Andromeda: Some mid-week wisdom from Flannery O'Connor

“Everywhere I go I’m asked if I think the universities stifle writers. My opinion is that they don’t stifle enough of them.” And the less-quoted followup: “There’s many a bestseller that could have been prevented by a good teacher.”

That quote, too often printed without attribution, comes from Flannery O’Connor, the Southern writer who left many strong opinions and wonderfully ambiguous stories behind, though she didn’t live past the age of 39. On my little Southeast summer holiday, I’ve been reading her collection of lectures and essays, Mystery and Manners, one of those books I’d always meant to read. I was wondering what kind of blogpost I could write to honor this fascinating and complicated writer’s memory. Then I realized that nothing would stand up better than a simple collection of her underline-worthy quotes. And these are really only a few of the many.

On being slow, toward a good purpose…
“(T)here’s a certain grain of stupidity that the writer of fiction can hardly do without, and this is the quality of having to stare, of not getting the point at once. The longer you look at one object, the more of the world you see in it….”

On most folks’ inability to write a short story…
 “I find that most people know what a story is until they sit down to write one. Then they find themselves writing a sketch with an essay woven through it, or an essay with a sketch woven through it, or an editorial with a character in it, or a case history with a moral, or some other mongrel thing.”

And on the problem of too many people knowing, somewhat, how to write a short story…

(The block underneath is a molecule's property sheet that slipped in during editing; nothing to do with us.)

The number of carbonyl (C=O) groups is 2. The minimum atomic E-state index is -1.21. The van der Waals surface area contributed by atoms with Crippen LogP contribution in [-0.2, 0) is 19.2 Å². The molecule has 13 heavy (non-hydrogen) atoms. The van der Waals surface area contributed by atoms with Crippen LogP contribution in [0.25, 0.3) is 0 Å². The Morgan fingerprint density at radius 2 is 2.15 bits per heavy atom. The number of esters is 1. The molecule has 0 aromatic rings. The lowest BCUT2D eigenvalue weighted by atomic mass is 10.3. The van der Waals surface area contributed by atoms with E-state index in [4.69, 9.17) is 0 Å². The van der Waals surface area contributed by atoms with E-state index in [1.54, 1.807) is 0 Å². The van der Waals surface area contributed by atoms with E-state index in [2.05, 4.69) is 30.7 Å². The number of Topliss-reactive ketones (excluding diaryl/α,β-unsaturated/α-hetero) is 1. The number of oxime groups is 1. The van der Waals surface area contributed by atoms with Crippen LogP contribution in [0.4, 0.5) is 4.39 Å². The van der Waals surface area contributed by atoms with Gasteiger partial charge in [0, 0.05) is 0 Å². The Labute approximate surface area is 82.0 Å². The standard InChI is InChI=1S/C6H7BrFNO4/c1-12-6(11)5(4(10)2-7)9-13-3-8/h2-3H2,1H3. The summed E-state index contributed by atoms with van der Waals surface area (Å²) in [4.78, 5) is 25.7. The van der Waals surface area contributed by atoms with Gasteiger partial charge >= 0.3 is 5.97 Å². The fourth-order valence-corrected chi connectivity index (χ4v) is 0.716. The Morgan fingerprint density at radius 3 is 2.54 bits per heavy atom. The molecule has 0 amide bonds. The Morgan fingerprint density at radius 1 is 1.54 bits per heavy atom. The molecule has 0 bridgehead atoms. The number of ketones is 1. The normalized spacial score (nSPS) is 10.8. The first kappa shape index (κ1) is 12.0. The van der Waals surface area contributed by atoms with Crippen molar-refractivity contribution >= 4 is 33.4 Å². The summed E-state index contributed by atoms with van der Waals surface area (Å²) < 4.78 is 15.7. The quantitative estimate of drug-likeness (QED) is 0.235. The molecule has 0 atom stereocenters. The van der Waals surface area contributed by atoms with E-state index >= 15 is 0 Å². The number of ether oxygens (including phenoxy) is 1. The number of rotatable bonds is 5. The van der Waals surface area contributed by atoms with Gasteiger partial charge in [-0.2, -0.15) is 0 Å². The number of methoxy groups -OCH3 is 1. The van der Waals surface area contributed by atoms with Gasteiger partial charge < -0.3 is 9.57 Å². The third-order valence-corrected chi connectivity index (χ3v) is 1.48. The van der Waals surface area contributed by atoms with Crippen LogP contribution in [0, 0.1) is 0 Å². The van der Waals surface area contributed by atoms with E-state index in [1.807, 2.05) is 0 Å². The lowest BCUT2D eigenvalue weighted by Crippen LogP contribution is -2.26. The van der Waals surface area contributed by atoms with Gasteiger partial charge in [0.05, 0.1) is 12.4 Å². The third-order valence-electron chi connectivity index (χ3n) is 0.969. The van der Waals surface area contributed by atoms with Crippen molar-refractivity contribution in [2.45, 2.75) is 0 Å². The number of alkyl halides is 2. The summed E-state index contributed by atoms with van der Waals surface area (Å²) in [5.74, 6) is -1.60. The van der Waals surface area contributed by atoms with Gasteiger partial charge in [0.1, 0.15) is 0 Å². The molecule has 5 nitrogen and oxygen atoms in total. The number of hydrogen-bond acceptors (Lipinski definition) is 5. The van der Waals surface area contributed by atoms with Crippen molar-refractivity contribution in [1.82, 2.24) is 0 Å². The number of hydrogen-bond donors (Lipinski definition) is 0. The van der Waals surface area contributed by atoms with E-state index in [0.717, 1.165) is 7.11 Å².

“In fact, so many people can now write competent stories that the short story as a medium is in danger of dying of competence. We want competence, but competence by itself is deadly. What is needed is the vision to go with it….”

And especially on the modern short story…
“(People) think that a short story is an incomplete action in which a very little is shown and a great deal suggested, and they think you suggest something by leaving it out. It’s very hard to disabuse a student of this notion, because he thinks that he when he leaves something out he’s being subtle; and when you tell him that he has to put something in before anything can be there, he thinks you’re an insensitive idiot.”

On discovering first, and analysing and revising later…
“The time to think of technique is when you’ve actually got the story in front of you.”

On workshopping and writing teachers…
“I don’t believe in classes where students criticize each other’s manuscripts. Such criticism is generally composed in equal parts ignorance, flattery, and spite. It’s the blind leading the blind, and it can be dangerous. A teacher who tries to impose a way of writing on you can be dangerous too. Fortunately, most teachers I’ve known were too lazy to do this. In any case, you should be aware of those who appear overenergetic.”

3 thoughts on “Andromeda: Some mid-week wisdom from Flannery O'Connor”

  1. Andromeda Romano-Lax

    That last one made me laugh because I count myself as one of those "overenergetic" teachers. Some of the best quotes are ones I don't necessarily agree with, but they still make me smile and think.

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